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ASU Football: 5 takeaways from the Sun Bowl

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What did we learn in the Sun Devils win?

Ivan Pierre Aguirre-USA TODAY Sports

Another season is in the books for the Sun Devils. This time around, fans should rest a little easier in the offseason, as Arizona State picked up a 36-31 Sun Bowl victory over Duke on Saturday afternoon.

Here's what I took away from the final ASU football game of 2014.

1. The future is very bright: Demario Richard scored four times, Kweishi Brown sealed the game with an interception and forced a crucial fumble earlier and Tashon Smallwood and Kalen Ballage both contributed key plays. This freshman class was as good as any in the program's history in terms of first-year contributions.

A full year in the offseason workout programs and spring practice will only make the youngster better, and their is a healthy allotment of redshirted players waiting in the wings. Sure, losing Taylor Kelly, Jaelen Strong, Jamil Douglas and Damarious Randall won't be fun. But every program loses key seniors each year. The sign of a relevant team is how quickly replacements can be identified. The fact that you could likely name all four replacements is a great sign.

2. Strong, Douglas, Kelly and Randall represent one of the best senior classes in school history: And I'm not just speaking about on the field. While all four are among the best to ever suit up at their respective positions, and an argument can easily be made that Strong is the school's best receiver of all-time, the fact is these four men's contributions to Sun Devil football goes far beyond the gridiron.

It was apparent throughout the entire bowl game. Leadership, humility and class are the words you hear about these four. Three of them should be in the NFL next season. I'll be disappointed if Kelly, whose chances of a spot on an NFL practice squad went away with his injury problems this season, is not on the coaching staff as a graduate assistant next season.

If Todd Graham propels this program to the next level in 2015, he'll surely point back to this senior class and its contributions for guiding them in the right direction.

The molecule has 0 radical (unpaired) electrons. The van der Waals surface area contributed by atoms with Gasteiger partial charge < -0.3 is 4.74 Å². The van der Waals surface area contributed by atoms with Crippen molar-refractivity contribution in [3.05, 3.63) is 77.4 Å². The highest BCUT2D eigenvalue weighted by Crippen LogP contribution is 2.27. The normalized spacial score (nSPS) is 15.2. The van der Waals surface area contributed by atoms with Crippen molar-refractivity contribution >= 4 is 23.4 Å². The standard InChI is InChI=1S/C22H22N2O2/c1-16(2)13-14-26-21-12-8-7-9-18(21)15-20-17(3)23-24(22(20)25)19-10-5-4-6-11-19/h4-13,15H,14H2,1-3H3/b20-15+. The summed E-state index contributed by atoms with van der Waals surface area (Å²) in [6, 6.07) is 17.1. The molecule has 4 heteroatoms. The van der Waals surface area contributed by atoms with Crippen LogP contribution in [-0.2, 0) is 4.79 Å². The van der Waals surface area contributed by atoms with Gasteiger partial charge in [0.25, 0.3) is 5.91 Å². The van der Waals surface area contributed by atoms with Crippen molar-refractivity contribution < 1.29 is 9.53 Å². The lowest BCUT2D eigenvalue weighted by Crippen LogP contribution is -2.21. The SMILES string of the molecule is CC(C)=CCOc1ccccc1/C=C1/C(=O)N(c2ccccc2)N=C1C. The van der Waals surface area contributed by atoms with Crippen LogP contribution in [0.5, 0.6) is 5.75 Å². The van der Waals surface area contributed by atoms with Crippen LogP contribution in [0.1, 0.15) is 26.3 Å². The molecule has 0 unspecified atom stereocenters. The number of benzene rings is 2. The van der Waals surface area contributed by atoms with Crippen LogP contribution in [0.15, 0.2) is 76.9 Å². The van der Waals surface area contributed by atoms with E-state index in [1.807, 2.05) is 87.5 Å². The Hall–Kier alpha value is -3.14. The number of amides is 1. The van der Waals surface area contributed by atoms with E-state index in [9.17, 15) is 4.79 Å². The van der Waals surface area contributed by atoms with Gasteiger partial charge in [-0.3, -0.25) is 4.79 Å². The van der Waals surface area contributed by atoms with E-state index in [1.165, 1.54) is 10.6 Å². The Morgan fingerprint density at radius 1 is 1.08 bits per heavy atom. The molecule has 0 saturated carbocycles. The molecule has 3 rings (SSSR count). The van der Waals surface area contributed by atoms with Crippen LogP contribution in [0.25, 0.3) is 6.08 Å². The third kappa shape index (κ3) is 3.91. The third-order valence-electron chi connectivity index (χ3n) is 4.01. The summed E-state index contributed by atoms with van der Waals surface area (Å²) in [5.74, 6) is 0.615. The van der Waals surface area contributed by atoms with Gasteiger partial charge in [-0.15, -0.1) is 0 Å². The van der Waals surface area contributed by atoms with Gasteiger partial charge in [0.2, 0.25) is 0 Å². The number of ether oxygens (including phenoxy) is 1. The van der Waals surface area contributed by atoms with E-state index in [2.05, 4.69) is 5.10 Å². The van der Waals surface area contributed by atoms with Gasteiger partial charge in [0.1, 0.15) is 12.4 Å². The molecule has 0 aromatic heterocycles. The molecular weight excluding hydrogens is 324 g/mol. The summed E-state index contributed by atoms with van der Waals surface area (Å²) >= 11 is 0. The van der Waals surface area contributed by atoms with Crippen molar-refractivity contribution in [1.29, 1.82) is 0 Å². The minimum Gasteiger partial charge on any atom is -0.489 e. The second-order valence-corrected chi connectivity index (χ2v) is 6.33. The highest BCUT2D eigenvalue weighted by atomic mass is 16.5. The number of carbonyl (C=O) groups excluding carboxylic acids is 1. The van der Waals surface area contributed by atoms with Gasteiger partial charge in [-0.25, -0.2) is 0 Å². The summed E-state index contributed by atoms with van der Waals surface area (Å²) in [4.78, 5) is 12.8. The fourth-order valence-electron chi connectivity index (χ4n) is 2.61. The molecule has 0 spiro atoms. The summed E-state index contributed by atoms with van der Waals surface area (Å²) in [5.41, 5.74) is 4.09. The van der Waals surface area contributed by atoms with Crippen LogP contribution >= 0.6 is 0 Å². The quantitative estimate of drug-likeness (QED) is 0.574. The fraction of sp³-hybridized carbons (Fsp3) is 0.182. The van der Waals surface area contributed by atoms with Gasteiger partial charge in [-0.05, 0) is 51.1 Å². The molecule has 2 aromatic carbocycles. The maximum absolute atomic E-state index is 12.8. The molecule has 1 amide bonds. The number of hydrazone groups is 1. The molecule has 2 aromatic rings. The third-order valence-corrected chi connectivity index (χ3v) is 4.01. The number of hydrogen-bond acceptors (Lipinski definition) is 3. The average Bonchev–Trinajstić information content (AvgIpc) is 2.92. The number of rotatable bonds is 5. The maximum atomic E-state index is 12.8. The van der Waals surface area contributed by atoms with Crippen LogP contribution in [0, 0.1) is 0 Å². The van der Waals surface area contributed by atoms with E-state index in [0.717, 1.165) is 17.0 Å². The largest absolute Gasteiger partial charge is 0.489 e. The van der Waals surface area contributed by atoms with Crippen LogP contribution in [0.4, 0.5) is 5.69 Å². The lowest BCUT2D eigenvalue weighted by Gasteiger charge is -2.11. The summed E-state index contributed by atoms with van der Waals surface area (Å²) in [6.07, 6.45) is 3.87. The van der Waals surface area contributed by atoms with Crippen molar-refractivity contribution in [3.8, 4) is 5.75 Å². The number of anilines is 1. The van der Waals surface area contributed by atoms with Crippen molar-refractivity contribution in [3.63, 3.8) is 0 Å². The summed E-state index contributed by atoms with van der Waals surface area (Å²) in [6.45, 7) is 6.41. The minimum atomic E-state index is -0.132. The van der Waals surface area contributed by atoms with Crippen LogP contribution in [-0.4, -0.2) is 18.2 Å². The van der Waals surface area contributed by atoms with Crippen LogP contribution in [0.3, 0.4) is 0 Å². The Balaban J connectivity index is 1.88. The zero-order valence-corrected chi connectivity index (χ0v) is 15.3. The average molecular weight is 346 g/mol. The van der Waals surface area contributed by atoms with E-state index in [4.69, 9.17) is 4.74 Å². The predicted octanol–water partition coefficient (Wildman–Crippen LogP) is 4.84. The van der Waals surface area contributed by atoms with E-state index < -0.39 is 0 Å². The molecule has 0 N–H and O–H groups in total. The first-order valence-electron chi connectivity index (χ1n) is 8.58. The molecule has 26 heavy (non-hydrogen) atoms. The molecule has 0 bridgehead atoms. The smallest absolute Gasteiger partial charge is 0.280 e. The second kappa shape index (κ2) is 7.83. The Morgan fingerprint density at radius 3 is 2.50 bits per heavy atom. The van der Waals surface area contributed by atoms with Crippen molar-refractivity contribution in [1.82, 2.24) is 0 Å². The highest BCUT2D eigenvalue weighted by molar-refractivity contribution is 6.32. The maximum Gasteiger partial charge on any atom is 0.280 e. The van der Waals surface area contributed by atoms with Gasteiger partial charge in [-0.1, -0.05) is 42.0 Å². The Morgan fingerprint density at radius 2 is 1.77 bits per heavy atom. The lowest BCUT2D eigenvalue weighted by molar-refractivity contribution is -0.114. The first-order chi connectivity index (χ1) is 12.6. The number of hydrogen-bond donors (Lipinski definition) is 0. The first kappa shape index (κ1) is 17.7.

3. Duke was better than anyone thought: I knew the Blue Devils were a well-rounded team. Most people did. And everyone knows David Cutcliffe can coach.  But team speed was a bit underrated coming into the Sun Bowl. Jamison Crowder in particular was mighty impressive. Better quarterback play from the Blue Devils and the scoreboard could have looked a lot different.

4. Two traditional problems reared there ugly heads: Granted, Duke is very good at both things, but the Sun Devils allowed far too many rushing yards on broken plays, and that punt return for a touchdown by Crowder in the second quarter was the difference in this game being a blowout and being a barn-burner. Again, Duke does both very well, so I didn't hit the panic button. But I placed my hand over it, where it will stay firmly planted until the Texas A&M game next September.

5. D.J. Foster needs to stay in school: And I believe the NFL Draft committee will tell him as much. Foster noted he would turn in his draft evaluation paperwork, and why wouldn't he? I would tell every draft eligible player on my team to do so, if that's really there dream. But Foster simply isn't an every down back in the NFL (who is these days?), and his route running remains a serious concern.

He's dynamic with the ball in his hands, and he's got solid hands for a running back, but his route's almost cost the Sun Devils the game. I still think he has room to add five more pounds without sacrificing his explosiveness, too, and I'd really like to see him returning punts and kicks next season, at least from a NFL future prospective. If Foster left school, he'd likely be picked in the fifth or sixth round, and that's not enough to jump to the NFL for.